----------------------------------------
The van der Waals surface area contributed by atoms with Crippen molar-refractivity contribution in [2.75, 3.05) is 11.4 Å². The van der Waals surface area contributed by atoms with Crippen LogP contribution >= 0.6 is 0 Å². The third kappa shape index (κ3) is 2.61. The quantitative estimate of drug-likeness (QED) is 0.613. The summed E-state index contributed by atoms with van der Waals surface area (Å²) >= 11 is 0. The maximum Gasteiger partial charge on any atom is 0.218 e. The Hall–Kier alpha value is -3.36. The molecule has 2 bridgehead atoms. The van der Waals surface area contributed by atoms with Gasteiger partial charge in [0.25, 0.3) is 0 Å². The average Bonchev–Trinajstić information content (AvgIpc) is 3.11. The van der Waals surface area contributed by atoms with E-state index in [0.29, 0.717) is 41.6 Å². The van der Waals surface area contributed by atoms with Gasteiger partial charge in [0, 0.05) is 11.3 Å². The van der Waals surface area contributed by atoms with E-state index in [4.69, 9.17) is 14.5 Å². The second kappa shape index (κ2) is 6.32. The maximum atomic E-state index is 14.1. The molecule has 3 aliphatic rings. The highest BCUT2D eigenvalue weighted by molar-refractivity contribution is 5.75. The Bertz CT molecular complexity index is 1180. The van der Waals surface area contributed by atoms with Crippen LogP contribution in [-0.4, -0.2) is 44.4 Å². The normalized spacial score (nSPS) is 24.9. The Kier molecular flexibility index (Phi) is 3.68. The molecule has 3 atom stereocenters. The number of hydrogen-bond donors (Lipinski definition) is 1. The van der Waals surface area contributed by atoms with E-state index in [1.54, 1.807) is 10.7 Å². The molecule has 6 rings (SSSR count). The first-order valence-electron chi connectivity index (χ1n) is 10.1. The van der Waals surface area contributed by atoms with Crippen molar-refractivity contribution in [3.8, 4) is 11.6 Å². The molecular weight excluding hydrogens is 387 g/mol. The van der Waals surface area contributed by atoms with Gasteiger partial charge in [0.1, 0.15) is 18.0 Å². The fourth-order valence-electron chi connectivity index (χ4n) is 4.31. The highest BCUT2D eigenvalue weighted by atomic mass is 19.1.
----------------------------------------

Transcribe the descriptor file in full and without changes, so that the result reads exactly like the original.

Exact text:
The van der Waals surface area contributed by atoms with Crippen molar-refractivity contribution in [2.75, 3.05) is 11.4 Å². The van der Waals surface area contributed by atoms with Crippen LogP contribution >= 0.6 is 0 Å². The third kappa shape index (κ3) is 2.61. The quantitative estimate of drug-likeness (QED) is 0.613. The summed E-state index contributed by atoms with van der Waals surface area (Å²) >= 11 is 0. The maximum Gasteiger partial charge on any atom is 0.218 e. The Hall–Kier alpha value is -3.36. The molecule has 2 bridgehead atoms. The van der Waals surface area contributed by atoms with Gasteiger partial charge in [0.25, 0.3) is 0 Å². The average Bonchev–Trinajstić information content (AvgIpc) is 3.11. The van der Waals surface area contributed by atoms with E-state index in [0.29, 0.717) is 41.6 Å². The van der Waals surface area contributed by atoms with Gasteiger partial charge in [0, 0.05) is 11.3 Å². The van der Waals surface area contributed by atoms with E-state index in [4.69, 9.17) is 14.5 Å². The second kappa shape index (κ2) is 6.32. The maximum atomic E-state index is 14.1. The molecule has 3 aliphatic rings. The highest BCUT2D eigenvalue weighted by molar-refractivity contribution is 5.75. The Bertz CT molecular complexity index is 1180. The van der Waals surface area contributed by atoms with Crippen LogP contribution in [-0.4, -0.2) is 44.4 Å². The normalized spacial score (nSPS) is 24.9. The Kier molecular flexibility index (Phi) is 3.68. The molecule has 3 atom stereocenters. The number of hydrogen-bond donors (Lipinski definition) is 1. The van der Waals surface area contributed by atoms with E-state index in [1.54, 1.807) is 10.7 Å². The molecule has 6 rings (SSSR count). The first-order valence-electron chi connectivity index (χ1n) is 10.1. The van der Waals surface area contributed by atoms with Crippen molar-refractivity contribution in [3.8, 4) is 11.6 Å². The molecular weight excluding hydrogens is 387 g/mol. The van der Waals surface area contributed by atoms with Gasteiger partial charge in [0.1, 0.15) is 18.0 Å². The fourth-order valence-electron chi connectivity index (χ4n) is 4.31. The highest BCUT2D eigenvalue weighted by atomic mass is 19.1.